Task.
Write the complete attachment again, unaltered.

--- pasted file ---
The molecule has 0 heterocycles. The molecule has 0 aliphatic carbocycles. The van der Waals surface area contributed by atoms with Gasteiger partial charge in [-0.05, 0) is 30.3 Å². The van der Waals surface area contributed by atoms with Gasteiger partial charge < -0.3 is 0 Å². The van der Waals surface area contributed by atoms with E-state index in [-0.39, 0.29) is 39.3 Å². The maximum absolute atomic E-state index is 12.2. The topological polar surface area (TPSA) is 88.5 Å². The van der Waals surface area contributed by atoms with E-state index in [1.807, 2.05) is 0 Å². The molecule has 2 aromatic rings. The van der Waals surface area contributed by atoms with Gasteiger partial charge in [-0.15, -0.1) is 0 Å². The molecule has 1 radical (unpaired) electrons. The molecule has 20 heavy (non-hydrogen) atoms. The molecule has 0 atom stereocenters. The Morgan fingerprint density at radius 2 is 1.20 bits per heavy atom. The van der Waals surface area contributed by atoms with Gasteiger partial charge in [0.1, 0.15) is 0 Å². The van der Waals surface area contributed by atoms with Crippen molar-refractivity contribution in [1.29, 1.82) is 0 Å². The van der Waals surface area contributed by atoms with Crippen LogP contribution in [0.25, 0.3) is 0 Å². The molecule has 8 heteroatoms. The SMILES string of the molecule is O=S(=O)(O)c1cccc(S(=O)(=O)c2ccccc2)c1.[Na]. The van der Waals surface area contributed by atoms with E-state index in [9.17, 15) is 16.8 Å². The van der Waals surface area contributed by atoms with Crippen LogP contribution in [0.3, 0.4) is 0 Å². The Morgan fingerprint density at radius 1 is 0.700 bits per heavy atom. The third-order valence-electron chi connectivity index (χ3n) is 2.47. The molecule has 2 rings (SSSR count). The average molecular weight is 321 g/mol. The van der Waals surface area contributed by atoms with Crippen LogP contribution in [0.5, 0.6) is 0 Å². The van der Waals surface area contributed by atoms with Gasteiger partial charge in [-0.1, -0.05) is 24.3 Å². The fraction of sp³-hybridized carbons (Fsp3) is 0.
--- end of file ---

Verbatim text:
The molecule has 0 heterocycles. The molecule has 0 aliphatic carbocycles. The van der Waals surface area contributed by atoms with Gasteiger partial charge in [-0.05, 0) is 30.3 Å². The van der Waals surface area contributed by atoms with Gasteiger partial charge < -0.3 is 0 Å². The van der Waals surface area contributed by atoms with E-state index in [-0.39, 0.29) is 39.3 Å². The maximum absolute atomic E-state index is 12.2. The topological polar surface area (TPSA) is 88.5 Å². The van der Waals surface area contributed by atoms with E-state index in [1.807, 2.05) is 0 Å². The molecule has 2 aromatic rings. The van der Waals surface area contributed by atoms with Gasteiger partial charge in [-0.15, -0.1) is 0 Å². The molecule has 1 radical (unpaired) electrons. The molecule has 20 heavy (non-hydrogen) atoms. The molecule has 0 atom stereocenters. The Morgan fingerprint density at radius 2 is 1.20 bits per heavy atom. The van der Waals surface area contributed by atoms with Gasteiger partial charge in [0.1, 0.15) is 0 Å². The van der Waals surface area contributed by atoms with Crippen molar-refractivity contribution in [1.29, 1.82) is 0 Å². The van der Waals surface area contributed by atoms with Crippen LogP contribution in [0.25, 0.3) is 0 Å². The molecule has 8 heteroatoms. The SMILES string of the molecule is O=S(=O)(O)c1cccc(S(=O)(=O)c2ccccc2)c1.[Na]. The van der Waals surface area contributed by atoms with E-state index in [9.17, 15) is 16.8 Å². The van der Waals surface area contributed by atoms with Crippen LogP contribution in [0.3, 0.4) is 0 Å². The Morgan fingerprint density at radius 1 is 0.700 bits per heavy atom. The third-order valence-electron chi connectivity index (χ3n) is 2.47. The molecule has 2 rings (SSSR count). The average molecular weight is 321 g/mol. The van der Waals surface area contributed by atoms with Crippen LogP contribution in [0.5, 0.6) is 0 Å². The van der Waals surface area contributed by atoms with Gasteiger partial charge in [-0.1, -0.05) is 24.3 Å². The fraction of sp³-hybridized carbons (Fsp3) is 0.